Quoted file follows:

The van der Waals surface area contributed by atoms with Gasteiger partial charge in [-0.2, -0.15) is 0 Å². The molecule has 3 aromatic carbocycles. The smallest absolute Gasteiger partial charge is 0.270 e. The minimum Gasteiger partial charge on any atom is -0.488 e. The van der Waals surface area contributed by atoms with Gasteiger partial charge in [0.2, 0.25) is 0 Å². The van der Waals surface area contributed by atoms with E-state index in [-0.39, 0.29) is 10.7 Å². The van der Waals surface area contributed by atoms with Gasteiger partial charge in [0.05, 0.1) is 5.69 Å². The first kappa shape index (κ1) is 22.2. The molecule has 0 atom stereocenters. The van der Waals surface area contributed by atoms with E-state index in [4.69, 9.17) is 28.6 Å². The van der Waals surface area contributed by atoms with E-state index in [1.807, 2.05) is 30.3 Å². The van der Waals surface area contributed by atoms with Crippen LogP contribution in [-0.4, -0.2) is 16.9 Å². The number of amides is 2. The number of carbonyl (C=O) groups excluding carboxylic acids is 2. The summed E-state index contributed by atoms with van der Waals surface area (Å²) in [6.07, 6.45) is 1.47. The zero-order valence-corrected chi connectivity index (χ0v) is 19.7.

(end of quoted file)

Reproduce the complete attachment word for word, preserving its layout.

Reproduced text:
The van der Waals surface area contributed by atoms with Gasteiger partial charge in [-0.2, -0.15) is 0 Å². The molecule has 3 aromatic carbocycles. The smallest absolute Gasteiger partial charge is 0.270 e. The minimum Gasteiger partial charge on any atom is -0.488 e. The van der Waals surface area contributed by atoms with Gasteiger partial charge in [0.2, 0.25) is 0 Å². The van der Waals surface area contributed by atoms with E-state index in [-0.39, 0.29) is 10.7 Å². The van der Waals surface area contributed by atoms with Gasteiger partial charge in [0.05, 0.1) is 5.69 Å². The first kappa shape index (κ1) is 22.2. The molecule has 0 atom stereocenters. The van der Waals surface area contributed by atoms with E-state index in [4.69, 9.17) is 28.6 Å². The van der Waals surface area contributed by atoms with E-state index in [1.807, 2.05) is 30.3 Å². The van der Waals surface area contributed by atoms with Crippen LogP contribution in [-0.4, -0.2) is 16.9 Å². The number of amides is 2. The number of carbonyl (C=O) groups excluding carboxylic acids is 2. The summed E-state index contributed by atoms with van der Waals surface area (Å²) in [6.07, 6.45) is 1.47. The zero-order valence-corrected chi connectivity index (χ0v) is 19.7.